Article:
Monday, 28 March 2011

Next-Generation Picking Computers

Every morning at 6am, our army of thousands of personal shoppers across our biggest 300 Tesco stores and 3 "Dotcom-only stores" ('sort of' picking depots) set to work picking the first of tens of thousands of grocery orders on a typical day.

The technology they use - we call it 'teampad' - is a tablet computer running Windows XP Embedded and an application we have written in Microsoft .Net and C# to help the personal shopper pick accurately and quickly. You can often see our personal shoppers in action in Tesco with their distinctive trollies with on-board tablet computer.

The service has worked well this way for years - we've tuned and improved the software in response to our personal shoppers' feedback, but nothing major has happened beyond getting later generation tablets (as old ones reach end-of-life) and better batteries.

However, there has been one issue that staff have kept encountering over the years - and now Dotcom R&D is involved in solving it.

The issue is this: Often, if an aisle is crowded with customers, it is better to leave the picking trolley (and thus teampad) at the end of the aisle and walk down to pick up the products.

The issue is that sometimes you may not pick up the product the teampad asked for! The subtlelty of different product sizes comes into play here and you think you have picked up the product described on the teampad but have not. You've then walked all the way back to the trolley, scanned the barcode and told it was not correct, walked all the way back to the shelf to replace the product, and picked the correct one (hopefully) to try again.

That's a terrible waste of precious time - and our personal shoppers are telling us this. Indeed the argument they use is that it would be more useful if the information was always on them rather than on their trolley.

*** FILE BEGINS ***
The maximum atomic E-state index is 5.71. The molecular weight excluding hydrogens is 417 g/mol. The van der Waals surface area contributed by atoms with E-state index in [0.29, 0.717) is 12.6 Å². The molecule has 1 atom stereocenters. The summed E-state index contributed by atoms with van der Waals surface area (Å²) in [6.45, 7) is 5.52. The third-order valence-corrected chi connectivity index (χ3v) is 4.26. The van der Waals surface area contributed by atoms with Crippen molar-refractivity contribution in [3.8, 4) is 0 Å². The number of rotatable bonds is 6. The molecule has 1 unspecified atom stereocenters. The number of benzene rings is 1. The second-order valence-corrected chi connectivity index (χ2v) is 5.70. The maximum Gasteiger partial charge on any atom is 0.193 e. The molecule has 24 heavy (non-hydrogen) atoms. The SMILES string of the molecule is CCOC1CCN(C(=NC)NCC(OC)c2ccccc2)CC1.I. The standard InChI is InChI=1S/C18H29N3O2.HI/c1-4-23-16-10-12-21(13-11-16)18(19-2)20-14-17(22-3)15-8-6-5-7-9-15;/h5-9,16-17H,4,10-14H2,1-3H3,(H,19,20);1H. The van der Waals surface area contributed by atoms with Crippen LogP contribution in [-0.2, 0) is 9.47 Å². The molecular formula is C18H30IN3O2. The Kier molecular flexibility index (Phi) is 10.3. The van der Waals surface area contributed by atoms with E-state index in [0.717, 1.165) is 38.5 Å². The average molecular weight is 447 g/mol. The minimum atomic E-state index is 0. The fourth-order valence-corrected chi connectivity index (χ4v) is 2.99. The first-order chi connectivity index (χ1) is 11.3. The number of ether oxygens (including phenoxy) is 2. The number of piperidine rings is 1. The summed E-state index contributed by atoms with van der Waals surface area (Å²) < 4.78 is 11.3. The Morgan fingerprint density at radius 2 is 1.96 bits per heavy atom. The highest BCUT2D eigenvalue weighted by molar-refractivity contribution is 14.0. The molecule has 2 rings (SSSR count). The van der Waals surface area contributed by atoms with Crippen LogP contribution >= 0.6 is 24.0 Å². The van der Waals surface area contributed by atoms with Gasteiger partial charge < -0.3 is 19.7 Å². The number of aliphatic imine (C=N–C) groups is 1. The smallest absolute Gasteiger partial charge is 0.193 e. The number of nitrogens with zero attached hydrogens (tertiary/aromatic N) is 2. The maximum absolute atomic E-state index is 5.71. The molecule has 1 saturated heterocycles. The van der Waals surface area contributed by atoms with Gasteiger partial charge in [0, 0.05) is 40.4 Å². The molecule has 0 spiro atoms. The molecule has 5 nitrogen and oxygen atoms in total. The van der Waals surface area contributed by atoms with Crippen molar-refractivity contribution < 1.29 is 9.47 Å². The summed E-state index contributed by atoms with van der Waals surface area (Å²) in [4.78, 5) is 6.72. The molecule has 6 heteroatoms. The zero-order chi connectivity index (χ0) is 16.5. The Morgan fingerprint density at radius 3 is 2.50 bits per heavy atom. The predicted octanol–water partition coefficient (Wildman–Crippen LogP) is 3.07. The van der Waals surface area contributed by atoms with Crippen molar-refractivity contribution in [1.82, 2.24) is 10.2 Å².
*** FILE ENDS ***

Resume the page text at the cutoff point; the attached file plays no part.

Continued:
So we're currently experimenting with a range of portable - some wearable - computer devices to see if this new technology helps. After all, equipment with the sort of computing power we require is now smaller, lighter and with a much longer battery life than before.

I spent part of last week down at one of our stores starting early with a group of picking staff to see what they thought of the new kit and to get them picking with it to see how they got on.

Experiments continue inside R&D and with our experimental picking team and we'll see where this goes. There are no plans to roll out any new equipment until our personal shopper test team say that it fits their work better than existing technology. Even then we'll have a long distance 'race' between old and new technologies to be sure that "new is better".

This is definitely a case of "getting it right" to make tasks simpler for staff rather than using new technology for its own sake.


  1. I live in France and use Auchan Drive (it's like Tesco's online offering except you drive to a depot and the Auchan staff put your shopping bags in the boot for you). First you pay at an automated booth, where you are given a parking bay to go to and a receipt with a barcode on it. When you park, the Auchan person comes out with your shopping on a trolley, and you show them the bar code. They scan the barcode using a wrist-mounted computer (it makes them look like Buzz Lightyear) and then stick the shopping in your boot. They leave the perishables out for you to accept/reject. It's a great system - does Tesco have any plans for a Tesco Drive Through?

  2. It's currently being trailed at Baldock Extra in Hertfordshire.

  3. Channel Hopper - yes - it's being trialled (not sure of current status)

  4. Great post as usual Nick. What type of device are you testing with? Is it finger trigger based? I did some research in this area but found the keypad a little restrictive, although the similarities with a mobile phone meant that they were easy to get used to.


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